Destroying deep lung cancer tissue through lung-selective accumulation and by activation of caveolin uptake channels using a specific width of carbon nanodrug


Sang-Woo Kim, Jun-Young Park, Soyoung Lee, Sang-Hyun Kim*, and Dongwoo Khang*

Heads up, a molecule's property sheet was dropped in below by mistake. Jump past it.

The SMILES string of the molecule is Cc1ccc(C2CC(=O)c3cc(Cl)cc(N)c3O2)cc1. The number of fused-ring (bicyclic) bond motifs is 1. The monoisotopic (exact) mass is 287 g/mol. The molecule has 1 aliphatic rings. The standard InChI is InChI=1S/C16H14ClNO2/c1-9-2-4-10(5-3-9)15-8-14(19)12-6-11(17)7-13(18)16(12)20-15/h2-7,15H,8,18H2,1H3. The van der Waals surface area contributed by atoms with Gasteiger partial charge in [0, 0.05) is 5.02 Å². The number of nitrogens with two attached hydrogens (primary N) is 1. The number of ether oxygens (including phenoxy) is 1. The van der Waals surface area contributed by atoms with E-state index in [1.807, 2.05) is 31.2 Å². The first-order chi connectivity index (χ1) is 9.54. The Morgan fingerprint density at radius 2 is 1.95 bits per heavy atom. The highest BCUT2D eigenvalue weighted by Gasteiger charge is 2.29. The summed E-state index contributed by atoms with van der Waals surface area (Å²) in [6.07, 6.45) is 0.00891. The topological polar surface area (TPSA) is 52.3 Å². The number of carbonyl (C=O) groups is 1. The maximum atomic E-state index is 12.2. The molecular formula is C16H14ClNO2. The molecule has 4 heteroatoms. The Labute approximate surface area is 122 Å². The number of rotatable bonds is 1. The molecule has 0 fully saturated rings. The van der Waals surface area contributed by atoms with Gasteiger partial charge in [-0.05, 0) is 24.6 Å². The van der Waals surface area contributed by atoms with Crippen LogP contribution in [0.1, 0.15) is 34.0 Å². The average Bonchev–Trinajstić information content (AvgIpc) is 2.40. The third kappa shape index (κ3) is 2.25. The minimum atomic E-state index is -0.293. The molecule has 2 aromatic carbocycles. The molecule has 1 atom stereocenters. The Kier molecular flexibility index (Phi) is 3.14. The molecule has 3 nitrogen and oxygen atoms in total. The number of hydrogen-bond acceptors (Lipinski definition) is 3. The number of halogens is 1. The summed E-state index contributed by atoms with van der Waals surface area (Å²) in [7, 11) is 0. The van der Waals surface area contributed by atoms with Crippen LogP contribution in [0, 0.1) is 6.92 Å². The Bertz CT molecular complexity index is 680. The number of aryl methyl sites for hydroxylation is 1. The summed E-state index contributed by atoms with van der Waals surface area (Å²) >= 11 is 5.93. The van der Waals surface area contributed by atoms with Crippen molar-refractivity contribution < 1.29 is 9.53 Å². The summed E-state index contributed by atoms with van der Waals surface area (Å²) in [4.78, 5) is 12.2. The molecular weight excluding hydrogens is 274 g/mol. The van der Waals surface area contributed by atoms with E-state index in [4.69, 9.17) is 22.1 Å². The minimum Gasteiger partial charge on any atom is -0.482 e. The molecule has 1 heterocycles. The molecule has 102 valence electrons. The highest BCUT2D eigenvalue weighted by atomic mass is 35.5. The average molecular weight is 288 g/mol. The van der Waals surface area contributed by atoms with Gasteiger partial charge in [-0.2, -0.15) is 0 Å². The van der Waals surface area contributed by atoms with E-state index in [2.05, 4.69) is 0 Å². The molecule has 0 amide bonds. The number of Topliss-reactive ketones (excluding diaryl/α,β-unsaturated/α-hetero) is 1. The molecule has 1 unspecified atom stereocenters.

The main difficulty with current anticancer nanotherapeutics comes from the low efficiency of tumor targeting. Although many strategies have been investigated, including cancer-specific antibody conjugation, lung tumors remain one of the invulnerable types of cancer that must be overcome in the near future. Meanwhile, despite their advantageous physiochemical properties, carbon nanotube structures are not considered safe medical drug delivery agents, but are considered a hazardous source that may cause pulmonary toxicity. However, high-aspect-ratio (width vs. length) nanostructures can be used as very efficient drug delivery agents due to their lung tissue accumulation property. Furtherm can activate additional caveolin uptake channels in cancer cells, thereby maximizing internalization of the nanodrug. The present study aimed to estimate the therapeutic potential of carbon nanotube-based nanodrugs having various widths (10–30 nm, 60–100 nm, and 125–150 nm) as a delivery agent to treat lung tumors. The results of the present study provided evidence that both lung tissue accumulation (passive targeting) and caveolin-assisted uptake (active targeting) can simultaneously contribute to the destruction of lung tumor tissues of carbon nanotube.